This was my very first attempt at a tarte Tatin! I’m actually quite embarrassed to say that this was also the first time that I had ever tasted a tarte Tatin. I’ve seen it many, many times on tv and in books, but never actually made the effort to get my hands on it.
So I grabbed my trusted Larousse Gastronomique (cookbook “bible”) and started peeling pears. Traditionally, French tarte Tatin is made with apples, but you can use many other kinds of fruit: pears, peaches, prunes, even tomatoes. I chose pears because they are in season and not expensive at all.
I found that the recipe could do with a lot less butter than stated in Larousse (it calls for 225 g, but I only used about 100 g), but otherwise it came out perfectly. This is such a beautiful tart to look at! And it is really so delicious – the caramel sinks into the puff pastry when you turn it out, and it becomes this amazing, sticky, fruity, caramel delicacy. So simple, yet so indulgent. I like to serve it at room temperature, when the texture of the caramel really is at it’s best, but some prefer it warm, served with crème fraîche.
- 1 cup (200 g) sugar
- 100 g butter
- 1 kg pears (choose a variety that is very firm, but still sweet)
- 500 g puff pastry
- 50 g pecan nuts
- Peel, core and half the pears.
- Using a 23/27 cm tarte tatin dish (or pan), over low heat, melt butter slowly and add sugar. Arrange pear halves tightly in pan in concentric circles, with rounded sides facing the pan bottom. Note: they will shrink, so pack them tightly!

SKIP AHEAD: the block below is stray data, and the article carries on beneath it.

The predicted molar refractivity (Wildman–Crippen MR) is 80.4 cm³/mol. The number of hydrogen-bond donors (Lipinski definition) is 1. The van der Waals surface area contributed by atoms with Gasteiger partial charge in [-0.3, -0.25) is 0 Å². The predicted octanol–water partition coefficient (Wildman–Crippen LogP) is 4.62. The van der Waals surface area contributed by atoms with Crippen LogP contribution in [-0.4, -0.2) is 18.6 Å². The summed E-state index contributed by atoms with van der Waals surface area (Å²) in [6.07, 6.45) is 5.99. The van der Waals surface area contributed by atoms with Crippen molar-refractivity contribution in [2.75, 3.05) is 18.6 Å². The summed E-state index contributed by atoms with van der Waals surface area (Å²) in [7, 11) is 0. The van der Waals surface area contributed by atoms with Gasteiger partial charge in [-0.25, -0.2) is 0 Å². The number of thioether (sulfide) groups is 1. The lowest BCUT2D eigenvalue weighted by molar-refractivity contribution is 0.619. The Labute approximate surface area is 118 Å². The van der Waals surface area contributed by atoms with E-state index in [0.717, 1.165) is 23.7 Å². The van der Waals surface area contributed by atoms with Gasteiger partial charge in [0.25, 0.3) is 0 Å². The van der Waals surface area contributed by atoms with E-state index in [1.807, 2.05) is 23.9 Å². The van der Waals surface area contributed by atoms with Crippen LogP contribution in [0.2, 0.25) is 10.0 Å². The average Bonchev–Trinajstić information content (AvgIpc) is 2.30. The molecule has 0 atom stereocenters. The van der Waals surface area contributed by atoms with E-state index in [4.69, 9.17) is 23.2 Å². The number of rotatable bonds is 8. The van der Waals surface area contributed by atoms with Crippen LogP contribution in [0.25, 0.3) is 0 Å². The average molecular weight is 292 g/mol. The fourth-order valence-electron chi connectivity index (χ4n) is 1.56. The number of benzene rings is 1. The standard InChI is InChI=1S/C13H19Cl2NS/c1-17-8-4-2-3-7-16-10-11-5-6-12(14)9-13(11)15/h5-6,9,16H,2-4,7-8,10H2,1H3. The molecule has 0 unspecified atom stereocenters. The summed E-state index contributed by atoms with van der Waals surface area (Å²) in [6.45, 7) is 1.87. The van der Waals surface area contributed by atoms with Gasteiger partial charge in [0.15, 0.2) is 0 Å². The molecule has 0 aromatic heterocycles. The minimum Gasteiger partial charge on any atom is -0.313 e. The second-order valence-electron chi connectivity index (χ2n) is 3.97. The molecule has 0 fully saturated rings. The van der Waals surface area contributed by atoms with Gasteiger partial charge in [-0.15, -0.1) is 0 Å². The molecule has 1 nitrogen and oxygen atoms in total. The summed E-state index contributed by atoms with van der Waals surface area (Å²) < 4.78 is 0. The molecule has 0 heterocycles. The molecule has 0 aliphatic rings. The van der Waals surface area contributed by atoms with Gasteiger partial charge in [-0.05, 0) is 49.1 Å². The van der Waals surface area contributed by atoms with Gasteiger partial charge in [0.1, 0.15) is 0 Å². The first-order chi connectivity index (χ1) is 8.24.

- Turn the heat up to fairly high, and boil until the sugar and butter forms a golden caramel. The mixture will rise as it boils to cover the pears completely. Watch it closely and remove from heat to prevent it from boiling over. When a caramel is formed, remove from heat to cool completely in the pan.
- Pre-heat oven to 200 C.
- Roll out puff pastry and cut into a circle that is slightly larger than the pan. Cover the pears with the pastry, tucking in the edges so that the fruit is contained. Bake for 25-30 minutes until golden.
- Remove from oven, then place a serving dish on top of the pan and carefully turn upside down (work quickly, but be very careful!). Remove the pan. If any fruit has moved out of place, now is the time to carefully put them back in place if necessary.
- Return the pan to the heat, and quickly toss the pecan nuts in the remaining caramel sauce for a few seconds. Add the pecans to the tart. Cool and serve.
Tip: Only use a tin or a pan that is completely made from metal/iron – plastic handles WILL MELT in the oven! Always remember to use a heat-proof cloth to handle the hot pan.
This post was especially written for The Pretty Blog by Ilse van der Merwe from The Food Fox.
Food: Ilse van der Merwe from The Food Fox.
Pictures: Tasha Seccombe.
Styling: Nicola Pretorius, Tasha Seccombe & Ilse van der Merwe.